First up: Throw more Ram at your Mac. This is the ultimate ‘no-brainer’ – install as much memory as your Mac can handle, you will notice a significant change in your computer’s performance. Word of advice, though: for economy’s sake choose a third-party memory supplier like Kingston, or Crucial – Apple levy a hefty premium on memory chips – if you take your chances with ebay (and who hasn’t?), there are significant savings to be made on brand memory modules.

Next, big up your HDD: you can never have enough storage. It’s relatively easy to switch hard drives, video walkthroughs are everywhere on Youtube, for all models.

If you’re feeling very adventurous, you could add a Solid State Drive (SSD) to your Mac – though these drives are relatively expensive, they offer much better response times/performance than regular HDDs. Another option for those with laptop Macs is to remove the optical SuperDrive, replacing it with a SSD, while retaining a HDD in addition! The idea is to load the OS and applications onto the SSD, while keeping Documents, Photos, etc on the HDD.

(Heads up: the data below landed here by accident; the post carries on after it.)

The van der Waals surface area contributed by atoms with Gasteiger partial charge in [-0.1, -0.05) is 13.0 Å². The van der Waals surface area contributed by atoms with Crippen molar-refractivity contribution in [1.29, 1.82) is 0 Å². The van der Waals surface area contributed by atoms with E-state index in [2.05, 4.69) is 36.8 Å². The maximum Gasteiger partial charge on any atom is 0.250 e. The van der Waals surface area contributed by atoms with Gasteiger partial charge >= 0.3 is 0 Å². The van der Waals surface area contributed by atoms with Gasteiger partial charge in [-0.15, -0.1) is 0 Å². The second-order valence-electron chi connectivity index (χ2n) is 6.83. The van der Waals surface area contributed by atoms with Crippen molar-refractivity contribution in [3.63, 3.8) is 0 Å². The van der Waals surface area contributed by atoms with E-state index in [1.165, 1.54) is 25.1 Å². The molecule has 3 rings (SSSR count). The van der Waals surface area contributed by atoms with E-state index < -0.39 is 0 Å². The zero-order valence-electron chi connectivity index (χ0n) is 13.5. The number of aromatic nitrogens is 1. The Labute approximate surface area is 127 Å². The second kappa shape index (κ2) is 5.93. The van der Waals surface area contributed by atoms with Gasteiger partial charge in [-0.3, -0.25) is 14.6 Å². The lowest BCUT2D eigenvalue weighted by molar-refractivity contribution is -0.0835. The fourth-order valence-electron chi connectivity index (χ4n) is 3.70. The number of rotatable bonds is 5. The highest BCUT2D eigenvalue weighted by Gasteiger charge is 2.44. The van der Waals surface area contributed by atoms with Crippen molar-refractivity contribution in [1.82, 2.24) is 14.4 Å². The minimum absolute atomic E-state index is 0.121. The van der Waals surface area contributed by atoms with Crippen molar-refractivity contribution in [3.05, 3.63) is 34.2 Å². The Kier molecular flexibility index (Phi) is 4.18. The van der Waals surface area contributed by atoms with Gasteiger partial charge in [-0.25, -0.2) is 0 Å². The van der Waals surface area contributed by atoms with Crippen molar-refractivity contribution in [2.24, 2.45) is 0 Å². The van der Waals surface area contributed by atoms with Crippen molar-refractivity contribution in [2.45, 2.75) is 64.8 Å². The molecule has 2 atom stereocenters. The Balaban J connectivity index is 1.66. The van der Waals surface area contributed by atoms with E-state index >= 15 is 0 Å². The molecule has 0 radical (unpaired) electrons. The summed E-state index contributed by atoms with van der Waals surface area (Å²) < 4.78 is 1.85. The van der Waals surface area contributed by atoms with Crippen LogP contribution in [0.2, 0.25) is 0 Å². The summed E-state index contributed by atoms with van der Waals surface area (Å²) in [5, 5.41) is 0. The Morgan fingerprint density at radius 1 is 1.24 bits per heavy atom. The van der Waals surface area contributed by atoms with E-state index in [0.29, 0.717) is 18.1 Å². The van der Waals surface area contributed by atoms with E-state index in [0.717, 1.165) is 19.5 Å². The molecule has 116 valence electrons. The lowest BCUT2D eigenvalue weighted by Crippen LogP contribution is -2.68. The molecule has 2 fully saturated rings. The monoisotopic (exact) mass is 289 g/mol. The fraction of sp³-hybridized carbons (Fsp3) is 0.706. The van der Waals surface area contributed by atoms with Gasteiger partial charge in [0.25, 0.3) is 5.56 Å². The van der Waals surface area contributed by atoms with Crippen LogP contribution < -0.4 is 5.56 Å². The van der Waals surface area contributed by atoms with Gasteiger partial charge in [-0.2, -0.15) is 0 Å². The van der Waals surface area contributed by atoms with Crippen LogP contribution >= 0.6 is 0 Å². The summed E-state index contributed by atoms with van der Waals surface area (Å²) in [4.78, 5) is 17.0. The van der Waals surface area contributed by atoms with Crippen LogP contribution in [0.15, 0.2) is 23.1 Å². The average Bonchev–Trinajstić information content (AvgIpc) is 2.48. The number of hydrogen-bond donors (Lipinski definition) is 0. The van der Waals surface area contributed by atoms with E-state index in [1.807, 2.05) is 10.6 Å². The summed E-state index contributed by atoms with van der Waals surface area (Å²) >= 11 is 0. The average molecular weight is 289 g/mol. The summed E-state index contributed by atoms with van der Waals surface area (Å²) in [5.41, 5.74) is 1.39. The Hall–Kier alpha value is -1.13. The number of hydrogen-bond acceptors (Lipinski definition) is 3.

For a detailed explanation, and other advice, see this article on Wired

All components can be obtained on eBay…

In other words, it may be worth spending maybe €500-€600 to revamp your old Mac and extend its life considerably, rather than an outlay of upwards of €1000 for the latest shiny offering from our favourite California provider..

(In the interests of full disclosure, I am intending to purchase the iPad, courtesy of Santa, when the upgraded version is released in early March!)

Update: Public Sector Pay Agreement